1. prevention of insurers from discontinuing coverage on the basis of HIV or having been tested for HIV.
  • Organization Of The Report

    This report is intended primarily to address the particular questions posed in the Institute of Medicine's (IOM's) congressional mandate: "the extent to which State efforts have been effective in reducing the perinatal transmission of the human immunodeficiency virus, and an analysis of the existing barriers to the further reduction in such transmission." The committee also intends this report to be useful to national, state, and local policy makers, as well as health care providers and public health practitioners who want to give the most effective and appropriate care to all women and children, and to do everything possible to prevent perinatal transmission of HIV. In the interest of a full and complete analysis, the report therefore takes up other issues raised by the Ryan White CARE Act Amendments of 1996.

    To this end, the report aims to provide a complete analysis of (1) the impact of current approaches to reducing perinatal transmission, as well as the barriers to further reducing such transmission; (2) ways to increase prenatal testing, improve therapy for women and HIV-infected children, and generally reduce perinatal HIV infections; and (3) the ethical and public health issues associated with screening policies as prevention tools, and their implications for prevention and treatment opportunities for women and infants.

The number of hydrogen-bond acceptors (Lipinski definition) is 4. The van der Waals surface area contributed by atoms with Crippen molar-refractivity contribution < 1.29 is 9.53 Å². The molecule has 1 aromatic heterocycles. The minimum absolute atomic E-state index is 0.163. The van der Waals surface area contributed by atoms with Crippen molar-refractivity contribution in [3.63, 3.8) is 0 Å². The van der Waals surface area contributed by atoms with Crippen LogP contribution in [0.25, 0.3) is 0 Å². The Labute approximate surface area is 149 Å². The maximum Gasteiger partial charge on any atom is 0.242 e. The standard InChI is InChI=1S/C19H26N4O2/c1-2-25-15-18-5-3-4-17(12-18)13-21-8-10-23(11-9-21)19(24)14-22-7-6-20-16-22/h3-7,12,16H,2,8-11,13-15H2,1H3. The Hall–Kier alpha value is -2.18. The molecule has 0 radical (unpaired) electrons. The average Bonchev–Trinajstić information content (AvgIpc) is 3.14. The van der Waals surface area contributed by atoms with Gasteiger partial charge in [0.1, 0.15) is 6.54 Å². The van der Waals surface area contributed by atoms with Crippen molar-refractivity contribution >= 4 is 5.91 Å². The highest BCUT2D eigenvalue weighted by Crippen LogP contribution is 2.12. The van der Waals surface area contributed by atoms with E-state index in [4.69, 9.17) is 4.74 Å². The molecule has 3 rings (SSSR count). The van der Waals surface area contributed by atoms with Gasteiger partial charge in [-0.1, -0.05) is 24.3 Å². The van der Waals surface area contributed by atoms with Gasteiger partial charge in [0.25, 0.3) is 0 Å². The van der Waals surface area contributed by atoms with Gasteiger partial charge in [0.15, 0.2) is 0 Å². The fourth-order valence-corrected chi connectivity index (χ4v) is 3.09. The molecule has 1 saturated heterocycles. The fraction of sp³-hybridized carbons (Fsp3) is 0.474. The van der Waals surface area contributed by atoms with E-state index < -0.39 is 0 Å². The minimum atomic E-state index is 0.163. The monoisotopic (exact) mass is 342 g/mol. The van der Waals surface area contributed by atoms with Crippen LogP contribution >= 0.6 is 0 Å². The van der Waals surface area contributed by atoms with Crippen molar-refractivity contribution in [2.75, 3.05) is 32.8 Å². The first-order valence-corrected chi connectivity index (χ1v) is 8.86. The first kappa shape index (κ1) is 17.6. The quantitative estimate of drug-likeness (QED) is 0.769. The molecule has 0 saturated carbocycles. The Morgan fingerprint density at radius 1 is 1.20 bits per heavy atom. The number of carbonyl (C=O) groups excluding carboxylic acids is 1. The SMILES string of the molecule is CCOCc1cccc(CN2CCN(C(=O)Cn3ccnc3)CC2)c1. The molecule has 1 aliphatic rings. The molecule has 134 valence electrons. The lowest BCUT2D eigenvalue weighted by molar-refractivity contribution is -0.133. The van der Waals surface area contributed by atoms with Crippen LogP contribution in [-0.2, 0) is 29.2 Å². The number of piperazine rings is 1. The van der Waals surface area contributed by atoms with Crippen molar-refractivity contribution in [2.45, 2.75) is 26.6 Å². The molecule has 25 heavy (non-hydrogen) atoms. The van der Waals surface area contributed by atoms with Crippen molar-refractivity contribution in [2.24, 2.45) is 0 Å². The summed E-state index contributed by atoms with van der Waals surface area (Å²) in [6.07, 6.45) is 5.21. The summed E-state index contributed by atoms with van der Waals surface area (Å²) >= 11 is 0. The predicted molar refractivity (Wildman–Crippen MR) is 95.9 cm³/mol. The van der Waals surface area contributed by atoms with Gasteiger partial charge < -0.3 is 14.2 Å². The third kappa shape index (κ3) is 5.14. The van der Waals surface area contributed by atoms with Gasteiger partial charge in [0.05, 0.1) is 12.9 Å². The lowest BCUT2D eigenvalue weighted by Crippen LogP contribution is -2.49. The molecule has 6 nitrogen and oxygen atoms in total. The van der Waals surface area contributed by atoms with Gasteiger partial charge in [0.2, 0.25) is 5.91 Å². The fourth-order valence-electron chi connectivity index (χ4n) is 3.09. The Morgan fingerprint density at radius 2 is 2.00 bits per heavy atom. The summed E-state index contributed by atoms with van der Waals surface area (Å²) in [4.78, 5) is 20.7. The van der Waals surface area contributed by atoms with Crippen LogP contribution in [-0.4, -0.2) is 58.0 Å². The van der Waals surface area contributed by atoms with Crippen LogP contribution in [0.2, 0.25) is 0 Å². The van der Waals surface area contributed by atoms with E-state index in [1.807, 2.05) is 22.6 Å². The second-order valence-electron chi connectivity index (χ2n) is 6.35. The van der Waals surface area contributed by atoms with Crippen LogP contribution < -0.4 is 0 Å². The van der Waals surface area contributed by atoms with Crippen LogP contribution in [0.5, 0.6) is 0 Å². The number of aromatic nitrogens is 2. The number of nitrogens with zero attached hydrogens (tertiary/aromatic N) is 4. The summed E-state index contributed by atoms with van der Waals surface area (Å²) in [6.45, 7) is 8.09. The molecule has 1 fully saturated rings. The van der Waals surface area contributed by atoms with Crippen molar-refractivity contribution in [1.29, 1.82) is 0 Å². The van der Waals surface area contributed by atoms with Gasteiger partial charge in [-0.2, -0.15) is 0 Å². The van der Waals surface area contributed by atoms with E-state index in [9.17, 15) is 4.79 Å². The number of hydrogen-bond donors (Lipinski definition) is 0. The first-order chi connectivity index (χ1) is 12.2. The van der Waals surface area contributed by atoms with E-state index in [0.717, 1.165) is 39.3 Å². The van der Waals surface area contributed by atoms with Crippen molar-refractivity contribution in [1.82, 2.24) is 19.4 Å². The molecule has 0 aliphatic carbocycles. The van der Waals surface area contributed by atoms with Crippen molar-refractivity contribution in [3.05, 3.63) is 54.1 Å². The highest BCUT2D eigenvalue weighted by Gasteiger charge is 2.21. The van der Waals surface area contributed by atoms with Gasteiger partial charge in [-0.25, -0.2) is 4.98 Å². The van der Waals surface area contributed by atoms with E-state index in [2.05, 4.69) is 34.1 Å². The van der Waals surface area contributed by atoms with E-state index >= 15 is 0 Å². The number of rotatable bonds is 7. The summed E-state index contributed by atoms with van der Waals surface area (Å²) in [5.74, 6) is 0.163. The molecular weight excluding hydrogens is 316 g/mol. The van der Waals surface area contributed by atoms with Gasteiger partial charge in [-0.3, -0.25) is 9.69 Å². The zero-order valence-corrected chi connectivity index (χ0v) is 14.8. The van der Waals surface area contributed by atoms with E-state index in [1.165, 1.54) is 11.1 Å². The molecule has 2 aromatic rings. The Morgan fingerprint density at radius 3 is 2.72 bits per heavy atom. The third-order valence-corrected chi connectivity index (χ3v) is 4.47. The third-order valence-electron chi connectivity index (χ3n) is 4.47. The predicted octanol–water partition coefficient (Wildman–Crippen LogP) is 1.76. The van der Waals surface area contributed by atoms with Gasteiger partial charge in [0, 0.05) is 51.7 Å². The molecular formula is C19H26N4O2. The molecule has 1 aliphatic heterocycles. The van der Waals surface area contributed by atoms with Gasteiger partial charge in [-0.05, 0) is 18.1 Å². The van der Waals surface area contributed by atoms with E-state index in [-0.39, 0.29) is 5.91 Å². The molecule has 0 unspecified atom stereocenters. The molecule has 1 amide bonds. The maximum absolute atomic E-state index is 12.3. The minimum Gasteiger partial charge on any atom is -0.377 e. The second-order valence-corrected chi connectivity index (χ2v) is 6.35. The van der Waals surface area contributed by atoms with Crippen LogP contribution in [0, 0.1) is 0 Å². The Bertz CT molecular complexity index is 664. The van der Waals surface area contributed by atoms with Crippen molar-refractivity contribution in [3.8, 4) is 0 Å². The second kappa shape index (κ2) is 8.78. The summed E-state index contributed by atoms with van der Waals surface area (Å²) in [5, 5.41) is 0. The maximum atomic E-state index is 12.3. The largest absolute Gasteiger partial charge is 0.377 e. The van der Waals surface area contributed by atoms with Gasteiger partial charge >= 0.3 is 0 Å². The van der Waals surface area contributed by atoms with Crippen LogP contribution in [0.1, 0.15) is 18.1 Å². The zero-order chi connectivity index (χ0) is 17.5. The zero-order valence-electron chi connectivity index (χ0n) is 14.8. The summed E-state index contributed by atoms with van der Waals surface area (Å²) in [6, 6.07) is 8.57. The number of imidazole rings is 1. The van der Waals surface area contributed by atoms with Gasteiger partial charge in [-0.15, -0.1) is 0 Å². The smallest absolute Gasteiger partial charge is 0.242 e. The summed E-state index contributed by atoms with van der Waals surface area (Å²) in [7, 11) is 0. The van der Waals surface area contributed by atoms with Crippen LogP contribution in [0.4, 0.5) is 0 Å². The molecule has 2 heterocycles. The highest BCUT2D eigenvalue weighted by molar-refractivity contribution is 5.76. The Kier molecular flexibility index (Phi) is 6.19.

Despite the focus of the Ryan White CARE Act Amendments on newborn screening, the congressional mandate for this IOM study does not call for an evaluation of that option. As a result, the committee has not made any recommendations about mandatory newborn testing per se, but notes the limited role it can play in preventing transmission of HIV from mother to child, the focus of this report.

    In its analysis, the committee has found it helpful to consider a chain of factors affecting perinatal transmission, as illustrated in Figure 1.1. Although precise data are not available for all of these proportions, the committee found this to be a helpful organizing framework, and it is used throughout this report. The chain is intended for heuristic purposes and is not a complete representation of all of the possible paths to HIV infection or interventions. Pregnancy termination is possible, for instance, at many stages in the chain. Women who are not tested as part of prenatal care may be tested during labor and receive some benefit from treatment, and children whose HIV status is detected after birth can be kept from breast-feeding.

    Following this introduction, Chapter 2 provides historical and other background information on population-based screening and surveillance, HIV testing generally, prenatal and newborn screening for other conditions, and special considerations needed when the condition in question is concentrated in minority



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